13 And it shall come to pass that the Jews shall have the words of the Nephites, and the Nephites shall have the words of the Jews; and the Nephites and the Jews shall have the words of the lost tribes of Israel; and the lost tribes of Israel shall have the words of the Nephites and the Jews.
  • Conversion to Christ

The next experience is the experience that converts a person to Christ. The Book of Mormon teaches that all things that invite a person to come unto Christ are from the Spirit of Christ.[12]. This conversion can come through other Christian religions or the Lord's Church.

By adopting the previous three frameworks for understanding religious experience, we adopt “religious inclusivism” where we seek to understand all of these experiences in light of the Plan of Salvation without adopting “religious exclusivism” nor “religious pluralism”. It softens the load that we have to explain and actually portrays a more loving God and a more loving plan for his children. Blake T. Ostler said:

Now we may be called into question if somebody has a vision, for instance, of the Virgin Mary; because I don't believe that the LDS believe that the Virgin Mary puts in many appearances. However I suggest that we look beyond what divides us and look to "inclusivism," and that is, "What is it that they learned? What does their religious experience teach them?" Because God will adapt his message to any culture, and any means that He can, to increase the light of a person (see Alma 29:8). So I suggest that by adopting "religious inclusivism" we minimize the challenge from "religious pluralism."""[13]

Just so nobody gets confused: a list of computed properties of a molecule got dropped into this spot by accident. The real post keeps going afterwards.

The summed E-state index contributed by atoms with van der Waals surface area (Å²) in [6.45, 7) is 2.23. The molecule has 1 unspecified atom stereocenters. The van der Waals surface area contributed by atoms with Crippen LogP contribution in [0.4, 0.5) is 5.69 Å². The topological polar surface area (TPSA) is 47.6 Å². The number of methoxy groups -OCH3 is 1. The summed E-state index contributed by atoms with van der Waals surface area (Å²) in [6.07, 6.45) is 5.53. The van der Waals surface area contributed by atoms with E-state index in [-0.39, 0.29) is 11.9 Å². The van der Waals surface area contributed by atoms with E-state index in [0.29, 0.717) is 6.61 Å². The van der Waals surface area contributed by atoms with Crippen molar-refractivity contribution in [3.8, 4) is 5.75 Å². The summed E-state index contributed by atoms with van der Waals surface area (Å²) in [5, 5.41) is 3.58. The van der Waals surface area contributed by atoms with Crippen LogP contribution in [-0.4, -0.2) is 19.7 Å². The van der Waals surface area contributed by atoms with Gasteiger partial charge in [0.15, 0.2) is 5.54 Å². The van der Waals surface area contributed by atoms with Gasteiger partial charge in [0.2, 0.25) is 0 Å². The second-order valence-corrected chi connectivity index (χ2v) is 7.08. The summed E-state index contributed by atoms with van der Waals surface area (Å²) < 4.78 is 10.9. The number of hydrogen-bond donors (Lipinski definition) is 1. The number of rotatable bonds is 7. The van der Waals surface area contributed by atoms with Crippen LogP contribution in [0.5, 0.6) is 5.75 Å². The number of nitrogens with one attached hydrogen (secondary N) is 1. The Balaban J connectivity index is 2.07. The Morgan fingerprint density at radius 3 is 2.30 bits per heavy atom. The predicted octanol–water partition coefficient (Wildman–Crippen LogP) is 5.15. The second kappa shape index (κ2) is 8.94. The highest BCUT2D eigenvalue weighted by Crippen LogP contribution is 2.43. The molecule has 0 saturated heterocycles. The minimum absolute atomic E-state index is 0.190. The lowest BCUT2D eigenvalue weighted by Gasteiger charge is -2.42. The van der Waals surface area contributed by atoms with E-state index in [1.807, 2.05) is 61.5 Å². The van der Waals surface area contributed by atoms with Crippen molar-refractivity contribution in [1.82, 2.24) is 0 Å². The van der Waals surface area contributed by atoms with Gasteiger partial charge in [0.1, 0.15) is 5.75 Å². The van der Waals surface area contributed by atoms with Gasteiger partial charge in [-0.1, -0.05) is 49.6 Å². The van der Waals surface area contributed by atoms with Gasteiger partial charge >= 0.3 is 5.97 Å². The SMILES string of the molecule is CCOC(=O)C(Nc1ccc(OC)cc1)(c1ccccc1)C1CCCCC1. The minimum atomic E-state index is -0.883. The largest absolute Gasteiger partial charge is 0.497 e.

• Conversion to the Restored Gospel

The last type of experience that Latter-day Saints envision (hopefully for as many of God’s children as possible) is that of being converted to the Restored Gospel. Moroni 10:3-5 argues that Moroni’s “things” are those things which he has compiled in the record that is today the Book of Mormon. These include propositions such as Joseph Smith being the prophet of the Restoration (2 Nephi 3), God being the creator of the universe (2 Nephi 2), Jesus being the Christ (2 Nephi 9), the necessity of priesthood in performing sacred ordinances pertaining to the Gospel (Alma 5:3; Mosiah 18:13,17,18; 3 Nephi 11:25), and so forth. By reading the Book of Mormon and praying about its contents, we are promised to receive a testimony of it by the power of the Holy Ghost. Everyone of us will have different experiences and receive a different degree of light in this life. What we eventually expect is that all will have the full opportunity to hear the Gospel and choose whether or not to hearken unto the voice of that Spirit that leads to eternal life (2 Nephi 2: 27-28) Ultimately, as the prophet Moroni taught: Moroni 7:13: